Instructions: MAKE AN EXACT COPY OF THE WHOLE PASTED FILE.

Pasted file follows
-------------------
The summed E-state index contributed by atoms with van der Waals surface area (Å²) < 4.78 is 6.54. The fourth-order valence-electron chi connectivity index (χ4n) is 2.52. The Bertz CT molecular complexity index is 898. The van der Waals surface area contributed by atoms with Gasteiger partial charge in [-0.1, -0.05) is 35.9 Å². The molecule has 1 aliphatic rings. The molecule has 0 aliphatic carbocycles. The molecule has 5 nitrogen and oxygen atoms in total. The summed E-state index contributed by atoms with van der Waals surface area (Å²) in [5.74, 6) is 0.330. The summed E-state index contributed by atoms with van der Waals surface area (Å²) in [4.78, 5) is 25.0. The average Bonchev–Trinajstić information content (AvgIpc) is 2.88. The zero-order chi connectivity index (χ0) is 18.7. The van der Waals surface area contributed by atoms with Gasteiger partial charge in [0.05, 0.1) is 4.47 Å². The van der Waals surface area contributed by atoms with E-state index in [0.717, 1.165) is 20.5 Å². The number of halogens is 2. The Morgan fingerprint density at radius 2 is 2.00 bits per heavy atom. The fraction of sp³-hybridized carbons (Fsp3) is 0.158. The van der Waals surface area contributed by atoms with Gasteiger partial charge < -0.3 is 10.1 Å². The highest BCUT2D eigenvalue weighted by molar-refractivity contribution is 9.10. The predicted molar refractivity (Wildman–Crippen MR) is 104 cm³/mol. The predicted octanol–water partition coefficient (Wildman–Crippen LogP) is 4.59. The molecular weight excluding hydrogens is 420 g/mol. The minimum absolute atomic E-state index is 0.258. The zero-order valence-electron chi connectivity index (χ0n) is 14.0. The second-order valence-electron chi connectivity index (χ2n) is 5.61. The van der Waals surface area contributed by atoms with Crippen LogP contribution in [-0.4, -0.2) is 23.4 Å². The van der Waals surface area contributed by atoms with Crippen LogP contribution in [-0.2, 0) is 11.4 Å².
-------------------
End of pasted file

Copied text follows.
The summed E-state index contributed by atoms with van der Waals surface area (Å²) < 4.78 is 6.54. The fourth-order valence-electron chi connectivity index (χ4n) is 2.52. The Bertz CT molecular complexity index is 898. The van der Waals surface area contributed by atoms with Gasteiger partial charge in [-0.1, -0.05) is 35.9 Å². The molecule has 1 aliphatic rings. The molecule has 0 aliphatic carbocycles. The molecule has 5 nitrogen and oxygen atoms in total. The summed E-state index contributed by atoms with van der Waals surface area (Å²) in [5.74, 6) is 0.330. The summed E-state index contributed by atoms with van der Waals surface area (Å²) in [4.78, 5) is 25.0. The average Bonchev–Trinajstić information content (AvgIpc) is 2.88. The zero-order chi connectivity index (χ0) is 18.7. The van der Waals surface area contributed by atoms with Gasteiger partial charge in [0.05, 0.1) is 4.47 Å². The van der Waals surface area contributed by atoms with E-state index in [0.717, 1.165) is 20.5 Å². The number of halogens is 2. The Morgan fingerprint density at radius 2 is 2.00 bits per heavy atom. The fraction of sp³-hybridized carbons (Fsp3) is 0.158. The van der Waals surface area contributed by atoms with Gasteiger partial charge < -0.3 is 10.1 Å². The highest BCUT2D eigenvalue weighted by molar-refractivity contribution is 9.10. The predicted molar refractivity (Wildman–Crippen MR) is 104 cm³/mol. The predicted octanol–water partition coefficient (Wildman–Crippen LogP) is 4.59. The molecular weight excluding hydrogens is 420 g/mol. The minimum absolute atomic E-state index is 0.258. The zero-order valence-electron chi connectivity index (χ0n) is 14.0. The second-order valence-electron chi connectivity index (χ2n) is 5.61. The van der Waals surface area contributed by atoms with Crippen LogP contribution in [-0.4, -0.2) is 23.4 Å². The van der Waals surface area contributed by atoms with Crippen LogP contribution in [-0.2, 0) is 11.4 Å².